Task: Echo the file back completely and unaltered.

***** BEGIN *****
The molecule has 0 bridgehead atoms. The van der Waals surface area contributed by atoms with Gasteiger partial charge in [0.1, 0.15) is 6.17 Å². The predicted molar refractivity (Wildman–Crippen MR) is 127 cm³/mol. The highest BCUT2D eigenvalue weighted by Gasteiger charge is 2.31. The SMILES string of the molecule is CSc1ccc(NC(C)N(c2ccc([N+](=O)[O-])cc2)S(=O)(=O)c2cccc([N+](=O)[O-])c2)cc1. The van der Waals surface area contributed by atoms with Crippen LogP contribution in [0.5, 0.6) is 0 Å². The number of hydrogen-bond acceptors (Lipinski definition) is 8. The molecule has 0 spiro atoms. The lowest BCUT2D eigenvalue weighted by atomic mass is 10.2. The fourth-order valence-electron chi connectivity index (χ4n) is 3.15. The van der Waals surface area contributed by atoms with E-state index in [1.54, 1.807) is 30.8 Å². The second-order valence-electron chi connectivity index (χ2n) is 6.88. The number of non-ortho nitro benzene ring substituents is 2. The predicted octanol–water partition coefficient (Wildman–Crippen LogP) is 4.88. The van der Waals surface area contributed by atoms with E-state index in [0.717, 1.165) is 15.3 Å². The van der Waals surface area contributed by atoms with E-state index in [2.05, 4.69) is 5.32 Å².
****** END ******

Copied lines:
The molecule has 0 bridgehead atoms. The van der Waals surface area contributed by atoms with Gasteiger partial charge in [0.1, 0.15) is 6.17 Å². The predicted molar refractivity (Wildman–Crippen MR) is 127 cm³/mol. The highest BCUT2D eigenvalue weighted by Gasteiger charge is 2.31. The SMILES string of the molecule is CSc1ccc(NC(C)N(c2ccc([N+](=O)[O-])cc2)S(=O)(=O)c2cccc([N+](=O)[O-])c2)cc1. The van der Waals surface area contributed by atoms with Crippen LogP contribution in [0.5, 0.6) is 0 Å². The number of hydrogen-bond acceptors (Lipinski definition) is 8. The molecule has 0 spiro atoms. The lowest BCUT2D eigenvalue weighted by atomic mass is 10.2. The fourth-order valence-electron chi connectivity index (χ4n) is 3.15. The van der Waals surface area contributed by atoms with E-state index in [1.54, 1.807) is 30.8 Å². The second-order valence-electron chi connectivity index (χ2n) is 6.88. The number of non-ortho nitro benzene ring substituents is 2. The predicted octanol–water partition coefficient (Wildman–Crippen LogP) is 4.88. The van der Waals surface area contributed by atoms with E-state index in [0.717, 1.165) is 15.3 Å². The van der Waals surface area contributed by atoms with E-state index in [2.05, 4.69) is 5.32 Å².